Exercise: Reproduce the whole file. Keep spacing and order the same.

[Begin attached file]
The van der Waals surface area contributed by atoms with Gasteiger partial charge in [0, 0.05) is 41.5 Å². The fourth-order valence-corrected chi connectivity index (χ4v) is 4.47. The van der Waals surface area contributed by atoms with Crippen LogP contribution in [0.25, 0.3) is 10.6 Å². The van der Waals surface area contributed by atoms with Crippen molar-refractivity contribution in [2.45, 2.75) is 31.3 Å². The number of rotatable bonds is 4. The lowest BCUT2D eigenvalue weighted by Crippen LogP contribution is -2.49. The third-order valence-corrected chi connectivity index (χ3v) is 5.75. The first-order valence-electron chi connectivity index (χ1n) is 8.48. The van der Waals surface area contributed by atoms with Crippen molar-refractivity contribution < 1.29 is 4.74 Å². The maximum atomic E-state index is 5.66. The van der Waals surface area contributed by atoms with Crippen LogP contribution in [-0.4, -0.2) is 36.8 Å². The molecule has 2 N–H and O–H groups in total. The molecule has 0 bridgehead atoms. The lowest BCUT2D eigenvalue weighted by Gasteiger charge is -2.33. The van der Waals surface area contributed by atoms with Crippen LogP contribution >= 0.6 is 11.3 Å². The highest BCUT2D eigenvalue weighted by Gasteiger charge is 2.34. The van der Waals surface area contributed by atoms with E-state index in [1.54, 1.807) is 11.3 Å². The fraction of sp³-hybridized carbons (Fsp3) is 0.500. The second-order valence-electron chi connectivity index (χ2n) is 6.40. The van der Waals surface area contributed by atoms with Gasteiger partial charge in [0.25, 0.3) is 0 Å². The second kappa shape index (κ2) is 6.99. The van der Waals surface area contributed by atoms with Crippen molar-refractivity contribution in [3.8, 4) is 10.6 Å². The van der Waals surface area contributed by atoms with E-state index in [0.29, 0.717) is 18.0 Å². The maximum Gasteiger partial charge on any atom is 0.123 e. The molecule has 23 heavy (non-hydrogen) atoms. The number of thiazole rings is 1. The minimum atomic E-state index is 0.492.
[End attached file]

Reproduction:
The van der Waals surface area contributed by atoms with Gasteiger partial charge in [0, 0.05) is 41.5 Å². The fourth-order valence-corrected chi connectivity index (χ4v) is 4.47. The van der Waals surface area contributed by atoms with Crippen LogP contribution in [0.25, 0.3) is 10.6 Å². The van der Waals surface area contributed by atoms with Crippen molar-refractivity contribution in [2.45, 2.75) is 31.3 Å². The number of rotatable bonds is 4. The lowest BCUT2D eigenvalue weighted by Crippen LogP contribution is -2.49. The third-order valence-corrected chi connectivity index (χ3v) is 5.75. The first-order valence-electron chi connectivity index (χ1n) is 8.48. The van der Waals surface area contributed by atoms with Crippen molar-refractivity contribution < 1.29 is 4.74 Å². The maximum atomic E-state index is 5.66. The van der Waals surface area contributed by atoms with Crippen LogP contribution in [-0.4, -0.2) is 36.8 Å². The molecule has 2 N–H and O–H groups in total. The molecule has 0 bridgehead atoms. The lowest BCUT2D eigenvalue weighted by Gasteiger charge is -2.33. The van der Waals surface area contributed by atoms with Crippen LogP contribution >= 0.6 is 11.3 Å². The highest BCUT2D eigenvalue weighted by Gasteiger charge is 2.34. The van der Waals surface area contributed by atoms with E-state index in [1.54, 1.807) is 11.3 Å². The fraction of sp³-hybridized carbons (Fsp3) is 0.500. The second-order valence-electron chi connectivity index (χ2n) is 6.40. The van der Waals surface area contributed by atoms with Gasteiger partial charge in [0.25, 0.3) is 0 Å². The second kappa shape index (κ2) is 6.99. The van der Waals surface area contributed by atoms with Crippen molar-refractivity contribution in [3.8, 4) is 10.6 Å². The van der Waals surface area contributed by atoms with E-state index in [0.29, 0.717) is 18.0 Å². The maximum Gasteiger partial charge on any atom is 0.123 e. The molecule has 23 heavy (non-hydrogen) atoms. The number of thiazole rings is 1. The minimum atomic E-state index is 0.492.